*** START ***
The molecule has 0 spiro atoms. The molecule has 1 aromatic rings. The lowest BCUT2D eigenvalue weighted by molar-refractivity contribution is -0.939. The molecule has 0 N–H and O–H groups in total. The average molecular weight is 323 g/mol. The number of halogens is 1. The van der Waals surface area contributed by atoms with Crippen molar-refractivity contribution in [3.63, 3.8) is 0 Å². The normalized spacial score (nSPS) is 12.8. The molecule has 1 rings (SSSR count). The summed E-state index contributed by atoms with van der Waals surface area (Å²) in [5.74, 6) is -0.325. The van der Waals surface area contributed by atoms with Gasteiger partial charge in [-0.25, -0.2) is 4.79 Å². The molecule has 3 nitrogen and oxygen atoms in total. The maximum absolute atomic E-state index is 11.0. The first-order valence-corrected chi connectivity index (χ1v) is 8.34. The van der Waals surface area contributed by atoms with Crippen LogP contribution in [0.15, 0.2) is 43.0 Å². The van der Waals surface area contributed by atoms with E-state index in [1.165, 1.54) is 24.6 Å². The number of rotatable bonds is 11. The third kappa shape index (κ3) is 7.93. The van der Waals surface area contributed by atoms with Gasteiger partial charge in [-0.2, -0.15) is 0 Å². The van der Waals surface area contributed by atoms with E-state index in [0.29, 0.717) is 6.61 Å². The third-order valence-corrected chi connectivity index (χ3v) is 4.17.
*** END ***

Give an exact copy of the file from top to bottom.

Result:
The molecule has 0 spiro atoms. The molecule has 1 aromatic rings. The lowest BCUT2D eigenvalue weighted by molar-refractivity contribution is -0.939. The molecule has 0 N–H and O–H groups in total. The average molecular weight is 323 g/mol. The number of halogens is 1. The van der Waals surface area contributed by atoms with Crippen molar-refractivity contribution in [3.63, 3.8) is 0 Å². The normalized spacial score (nSPS) is 12.8. The molecule has 1 rings (SSSR count). The summed E-state index contributed by atoms with van der Waals surface area (Å²) in [5.74, 6) is -0.325. The van der Waals surface area contributed by atoms with Gasteiger partial charge in [-0.25, -0.2) is 4.79 Å². The molecule has 3 nitrogen and oxygen atoms in total. The maximum absolute atomic E-state index is 11.0. The first-order valence-corrected chi connectivity index (χ1v) is 8.34. The van der Waals surface area contributed by atoms with Crippen LogP contribution in [0.15, 0.2) is 43.0 Å². The van der Waals surface area contributed by atoms with E-state index in [1.165, 1.54) is 24.6 Å². The number of rotatable bonds is 11. The third kappa shape index (κ3) is 7.93. The van der Waals surface area contributed by atoms with Gasteiger partial charge in [-0.2, -0.15) is 0 Å². The van der Waals surface area contributed by atoms with E-state index in [0.29, 0.717) is 6.61 Å². The third-order valence-corrected chi connectivity index (χ3v) is 4.17.